Putrajaya should ratify Arms Trade Treaty, says DAP

    The DAP has called on Putrajaya to ratify the Arms Trade Treaty (ATT) and the Rome Statute of the International Criminal Court (ICC).

    FMT Reporters | March 29, 2015

    IPOH: The DAP has called on Putrajaya to ratify the Arms Trade Treaty (ATT) and the Rome Statute of the International Criminal Court (ICC).

    By ratifying the international instruments, party vice-chairman M Kula Segaran said Putrajaya could demonstrate Malaysia’s commitment to international peace, security, stability, humanitarian law and reduction of human suffering.

    He wanted the federal government to ratify the ATT before the First Conference of States Parties of the ATT meeting is held in Mexico City at the end of August this year.

    He said that key decisions on the future trajectory and implementation of the ATT would take place during the conference.

    The ATT was enforced last December and 64 countries have ratified it, but not Malaysia.

    “Putrajaya should take the vital step soon to ratify the ATT to enable Malaysia to take part in the Mexico meeting in five months’ time,” said Kula said in a statement.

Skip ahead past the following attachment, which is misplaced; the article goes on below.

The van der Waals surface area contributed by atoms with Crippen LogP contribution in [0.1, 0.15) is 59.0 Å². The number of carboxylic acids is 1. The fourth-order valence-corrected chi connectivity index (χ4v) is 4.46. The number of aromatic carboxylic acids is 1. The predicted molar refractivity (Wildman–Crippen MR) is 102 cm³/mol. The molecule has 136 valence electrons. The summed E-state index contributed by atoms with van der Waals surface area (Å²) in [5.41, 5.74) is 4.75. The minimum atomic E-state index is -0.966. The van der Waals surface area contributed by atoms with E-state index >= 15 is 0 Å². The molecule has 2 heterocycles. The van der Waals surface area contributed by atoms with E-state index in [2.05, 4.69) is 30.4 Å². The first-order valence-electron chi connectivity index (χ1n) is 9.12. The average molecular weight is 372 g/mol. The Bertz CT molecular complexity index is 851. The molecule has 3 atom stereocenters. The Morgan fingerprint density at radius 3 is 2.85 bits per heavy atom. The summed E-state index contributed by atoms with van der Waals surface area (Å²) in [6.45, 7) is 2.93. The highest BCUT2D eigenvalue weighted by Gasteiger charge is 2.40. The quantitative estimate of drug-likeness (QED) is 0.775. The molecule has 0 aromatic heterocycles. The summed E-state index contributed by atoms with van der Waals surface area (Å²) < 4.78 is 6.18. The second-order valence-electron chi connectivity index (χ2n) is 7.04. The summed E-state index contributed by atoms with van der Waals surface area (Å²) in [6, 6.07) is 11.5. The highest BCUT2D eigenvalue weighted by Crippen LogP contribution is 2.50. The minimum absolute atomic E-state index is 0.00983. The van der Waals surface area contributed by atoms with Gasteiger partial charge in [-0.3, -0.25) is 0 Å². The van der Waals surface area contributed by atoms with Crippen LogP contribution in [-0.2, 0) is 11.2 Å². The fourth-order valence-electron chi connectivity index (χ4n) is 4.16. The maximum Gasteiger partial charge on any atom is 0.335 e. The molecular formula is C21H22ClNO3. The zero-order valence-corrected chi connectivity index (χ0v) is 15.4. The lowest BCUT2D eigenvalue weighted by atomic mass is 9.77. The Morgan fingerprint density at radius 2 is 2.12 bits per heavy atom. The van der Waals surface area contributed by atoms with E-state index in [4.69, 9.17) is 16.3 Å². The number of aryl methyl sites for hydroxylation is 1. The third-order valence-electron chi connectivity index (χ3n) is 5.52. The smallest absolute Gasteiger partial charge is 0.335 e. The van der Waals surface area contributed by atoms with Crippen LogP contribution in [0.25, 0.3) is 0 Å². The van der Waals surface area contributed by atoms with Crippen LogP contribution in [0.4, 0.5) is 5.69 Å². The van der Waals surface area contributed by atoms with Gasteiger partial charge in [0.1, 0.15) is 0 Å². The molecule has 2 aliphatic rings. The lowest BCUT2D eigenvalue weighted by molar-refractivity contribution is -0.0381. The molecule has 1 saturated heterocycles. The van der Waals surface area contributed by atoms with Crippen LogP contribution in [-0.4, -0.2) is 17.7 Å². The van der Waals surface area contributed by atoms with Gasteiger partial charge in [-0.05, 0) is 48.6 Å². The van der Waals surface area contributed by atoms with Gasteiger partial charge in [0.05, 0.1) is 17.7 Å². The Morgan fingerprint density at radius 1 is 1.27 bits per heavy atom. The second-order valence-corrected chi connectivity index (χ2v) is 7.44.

Similarly, he urged the government to ratify another essential international treaty, the Rome Statute of ICC.

    Some 123 countries have ratified the statute, which was enforced 15 years ago, and Kula said it was regrettable and embarrassing that Malaysia had not signed it.

    “To this day Malaysia has chosen to remain on the sidelines and remained a non-state party in spite of several undertakings and assertions of commitments to ratify the statute,” chided Kula, the Ipoh Barat MP.

    Foreign Ministry Deputy Secretary-General Ho May Yong indicated recently that the ATT was an international legal instrument that established common binding international standards to regulate conventional arms trade.

    He said that by regulating the international transfer of arms intended to perpetrate widespread violations of international humanitarian and human rights laws in situations of conflict and armed violence, Malaysia hoped that the ATT would achieve its two purposes, namely to contribute to international peace, security and stability, and reduce human suffering.

    He said Malaysia was always sensitive and concerned over the horrendous devastation of armed conflicts and its consequences, especially on civilian populations.

    “Putrajaya shall manifest its sensitivity, concern and commitment by concrete actions, not mere words, via prompt ratification of the ATT and the Rome Statute,” insisted Kula.

    SOURCE www.freemalaysiatoday.com